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Henfield Medical Centre Good Also known as Henfield Medical Practice

Inspection Summary


Overall summary & rating

Good

Updated 3 May 2017

Letter from the Chief Inspector of General Practice

We carried out an announced comprehensive inspection at Henfield Medical Centre on 6 October 2016. The overall rating for the practice was good but was rated as requires improvement for providing safe services. The full comprehensive report on the October 2016 inspection can be found by selecting the ‘all reports’ link for Henfield Medical Centre on our website at www.cqc.org.uk.

Following this inspection the practice sent to us an action plan detailing what they would do to meet the legal requirements in relation to the following:

  • Ensuring the safe and proper management of medicines are reviewed to protect patients against the risk of unsafe care and treatment.

  • Ensuring that the assessment, detection and controlling the spread of infections, including those that are associated with health care are reviewed so that their infection control audit procedure has a method of documenting how issues are resolved and when this was done.

Additionally we had found that:

  • The practice needed to review their complaints process to ensure patients are given information on how they can escalate a complaint should they remain dissatisfied.

  • The practice needed to record and ensure that the reasons for fridge temperatures going out of range was established.

This inspection was an announced focused inspection carried out on 4 April 2017 to confirm that the practice had carried out their plan to meet the legal requirements in relation to the breaches in regulations that we identified in our previous inspection. This report covers our findings in relation to those requirements and also additional improvements made since our last inspection.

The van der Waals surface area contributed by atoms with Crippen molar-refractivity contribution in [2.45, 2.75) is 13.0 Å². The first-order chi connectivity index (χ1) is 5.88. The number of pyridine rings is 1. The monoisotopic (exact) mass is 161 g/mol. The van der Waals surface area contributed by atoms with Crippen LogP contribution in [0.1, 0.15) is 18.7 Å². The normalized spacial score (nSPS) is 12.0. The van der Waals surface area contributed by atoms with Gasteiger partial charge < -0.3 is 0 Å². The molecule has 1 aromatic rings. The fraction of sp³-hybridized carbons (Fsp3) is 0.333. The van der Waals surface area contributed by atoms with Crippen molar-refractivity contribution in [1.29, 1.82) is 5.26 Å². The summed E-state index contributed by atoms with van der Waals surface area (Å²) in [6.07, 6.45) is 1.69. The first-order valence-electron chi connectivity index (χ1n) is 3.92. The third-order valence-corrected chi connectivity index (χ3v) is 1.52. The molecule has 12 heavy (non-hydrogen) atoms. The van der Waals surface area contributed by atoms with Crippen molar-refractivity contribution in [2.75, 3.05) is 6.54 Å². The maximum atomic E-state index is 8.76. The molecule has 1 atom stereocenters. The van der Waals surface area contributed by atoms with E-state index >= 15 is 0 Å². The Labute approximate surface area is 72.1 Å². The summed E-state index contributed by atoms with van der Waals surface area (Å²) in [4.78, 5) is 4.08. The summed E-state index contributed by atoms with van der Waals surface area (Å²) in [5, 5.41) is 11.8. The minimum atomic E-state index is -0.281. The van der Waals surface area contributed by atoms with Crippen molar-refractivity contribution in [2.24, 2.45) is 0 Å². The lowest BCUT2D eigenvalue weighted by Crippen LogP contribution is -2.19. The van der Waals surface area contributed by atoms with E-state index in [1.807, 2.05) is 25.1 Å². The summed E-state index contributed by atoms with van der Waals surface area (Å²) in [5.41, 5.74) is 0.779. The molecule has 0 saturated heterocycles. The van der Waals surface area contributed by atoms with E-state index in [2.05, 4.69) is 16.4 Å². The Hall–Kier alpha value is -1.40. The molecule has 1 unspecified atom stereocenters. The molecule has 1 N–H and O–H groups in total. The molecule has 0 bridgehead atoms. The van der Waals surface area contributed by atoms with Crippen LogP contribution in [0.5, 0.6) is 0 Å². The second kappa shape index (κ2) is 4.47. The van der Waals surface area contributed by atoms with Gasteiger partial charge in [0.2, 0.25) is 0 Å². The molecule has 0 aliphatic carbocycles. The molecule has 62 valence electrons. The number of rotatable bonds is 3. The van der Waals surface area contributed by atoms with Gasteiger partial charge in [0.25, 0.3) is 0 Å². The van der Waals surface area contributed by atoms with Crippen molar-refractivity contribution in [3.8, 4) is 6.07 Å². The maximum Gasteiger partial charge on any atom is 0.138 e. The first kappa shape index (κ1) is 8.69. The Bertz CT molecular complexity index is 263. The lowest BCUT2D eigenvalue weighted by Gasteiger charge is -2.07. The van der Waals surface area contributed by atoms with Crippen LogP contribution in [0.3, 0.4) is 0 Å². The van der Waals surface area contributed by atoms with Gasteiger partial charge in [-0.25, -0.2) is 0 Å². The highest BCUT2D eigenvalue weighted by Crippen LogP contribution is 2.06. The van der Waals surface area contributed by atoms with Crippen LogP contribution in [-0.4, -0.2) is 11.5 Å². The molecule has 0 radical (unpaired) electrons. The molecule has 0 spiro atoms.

Overall the practice is still rated as good.

Our key findings were as follows:

  • The provider had reviewed all aspects of medicines management and devised new standard operating procedures which all appropriate staff had been notified of and signed to acknowledge the information within these.

  • The provider had reviewed their infection control audit process and now documented how issues were to be resolved and when these were to be completed by.

  • The provider had reviewed their complaints procedure and now ensured that information was provided to the complainant that allowed them to escalate a complaint should they remain dissatisfied.
  • The provider had reviewed how they recorded their fridge temperatures and documented the cause when temperatures went outside the accepted range and undertook appropriate actions.

Professor Steve Field (CBE FRCP FFPH FRCGP) 

Chief Inspector of General Practice

Inspection areas

Safe

Good

Updated 3 May 2017

At our previous inspection on 6 October 2016, we rated the practice as requires improvement for providing safe services as the arrangements in respect of infection control management and medicines management required some improvements.

On our inspection of 4 April 2017 we found that:

  • We saw evidence that medicine management practices were comprehensive and kept patients safe.
  • The practice now documented actions taken to resolve issues found during infection control audits and also recorded when these were completed.
  • The practice now documented the reason that fridges went outside their accepted temperature range and recorded the actions taken to remedy this.

Effective

Good

Updated 7 December 2016

The practice is rated as good for providing effective services.

  • Our findings at inspection showed that systems were in place to ensure that all clinicians were up to date with both National Institute for Health and Care Excellence (NICE) guidelines and other locally agreed guidelines.
  • We also saw evidence to confirm that the practice used these guidelines to positively influence and improve practice and outcomes for patients.